The Tax Cuts and Jobs Act passed by Congress back in December brings a lot of changes. One that caught the eye of many high-income earners is the change that occurred to 529 plans. Before the new tax bill passed, parents were only able to use a 529 plan to pay for college; however, it is now the case that 529 funds can also be used to pay for education as early as elementary school.

While that may sound great, it's important to look at the purpose of a 529 plan and analytically consider the good and bad of withdrawing funds now.

First, 529 plans are beneficial because the earnings in the account are tax-free when used to pay for qualifying education expenses. So, the primary benefit of using a 529 plan is that my money grows over time, giving me additional tax-free dollars beyond my own to pay for my kid’s college. If you contribute up to the allowable annual gift exclusion of $14,000 per child ($28,000 for married couples), then immediately withdraw those funds to pay for private school, the benefit of tax-free earnings is entirely eliminated for the simple fact that there were no earnings. The money was never invested. If the 529 plan is serving as a pass-through, the only benefit you’ll see is a small state income tax deduction.

The state income tax deduction can be of some value in states with state income tax but this deduction is not near what people expect it to be. The tax benefit reduces your taxable income as it relates to state income tax, which is helpful, but it does not reduce your taxable income as it relates to federal income tax. You’re able to deduct up to $10,000 on your state income tax return, which under the assumption you’re contributing $10,000 to a 529 plan, you would save $500 in taxes if you live in Mississippi and $700 if you’re in Arkansas. The deduction is not sparing you the 30% or 40% in taxes as would be the case with other deductions on your federal return. This is simply sparing you from paying the highest marginal state income tax rate, which as an example, would be 5% in Mississippi on up to $10,000 and 7% in Arkansas. This pales in comparison to the opportunity cost of not investing the money for several years. And remember, the earnings in a 529 plan avoid federal income and capital gains tax, not just state income tax.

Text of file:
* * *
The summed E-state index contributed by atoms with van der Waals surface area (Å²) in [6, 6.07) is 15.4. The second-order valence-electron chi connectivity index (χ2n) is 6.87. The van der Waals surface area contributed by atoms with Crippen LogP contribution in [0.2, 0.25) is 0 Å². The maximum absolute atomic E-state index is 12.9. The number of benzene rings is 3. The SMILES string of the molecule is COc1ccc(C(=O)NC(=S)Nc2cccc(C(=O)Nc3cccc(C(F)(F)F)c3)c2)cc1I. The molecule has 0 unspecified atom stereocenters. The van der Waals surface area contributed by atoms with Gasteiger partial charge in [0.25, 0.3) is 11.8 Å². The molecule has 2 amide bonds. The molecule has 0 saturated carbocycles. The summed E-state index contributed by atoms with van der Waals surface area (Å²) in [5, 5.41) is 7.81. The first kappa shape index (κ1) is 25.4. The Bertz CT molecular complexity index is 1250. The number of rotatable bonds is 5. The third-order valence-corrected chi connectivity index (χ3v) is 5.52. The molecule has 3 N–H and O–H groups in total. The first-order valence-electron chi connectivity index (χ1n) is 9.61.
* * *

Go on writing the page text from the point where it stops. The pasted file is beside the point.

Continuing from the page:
If you already have an established 529 plan that has had several years of growth and want to use some of the funds on your children's elementary or secondary education now, you might consider this approach: make small withdrawals from your 529 plan to help offset private school expenses now, and take advantage of the state income tax deduction. Then, immediately put what you spent back into the 529 plan so it doesn’t take away from what was initially saved for college. This strategy grants you the benefit of a small tax deduction while still allowing your 529 funds to grow for their long-term purpose: college. My fear is that many will take what they’ve been saving for college, use it now, and not replenish the 529 plan with what they normally pay out-of-pocket for school this year. By not replacing those funds, you're taking money away from future college savings, which will likely require many to pay for college out of cash flow with taxable dollars instead of tax-free dollars as initially intended.

Another fear would be that your annual gift exclusion is still limited to $14,000 per child ($28,000 for married couples), which means saving for one reduces what you can save for the other. Paying gift taxes is out of the question and would negate the benefits of the 529 plan altogether, so we need to contribute within these limits. The Tax Cuts and Jobs Act only permits a distribution of $10,000 per year for elementary and secondary schools. Assuming I’m a single parent, if I’m contributing $10,000 this year, which is what I would normally pay for my child’s schooling and withdraw the same amount to pay the actual bill, I’m now forced to save only 4,000 for my child’s future college expenses. What if the analysis shows I should be saving $8,000 per year for my child’s college? Is the goal just underfunded? If married, this is less of an issue because you would be able to save an additional $18,000 in that year for college, future elementary or secondary education expenses. You also have to consider that state 529 plans have lifetime contribution limits ranging from $235,000 - $500,000. Since a finite amount of money can be saved without incurring gift taxes or maxing out what the plan will hold, it’s critical to understand that college savings should continue to be the first priority. Here’s why: the contributions made to cover early education expenses today are merely benefiting from the state income tax deduction and not from the tax-free growth since the money is going in and out of the account before any meaningful growth can occur. However, the contributions made for college can benefit from both the tax-free growth, as well as the state income tax deduction.  

529 plans have traditionally been about the future. While using them in the present is now possible, it limits the plan's inherent tax benefits and you may be unwinding what you prepared for college. With college tuition rising on an annual basis, we cannot afford to let the use of a 529 plan in the present replace what it was initially designed to do.

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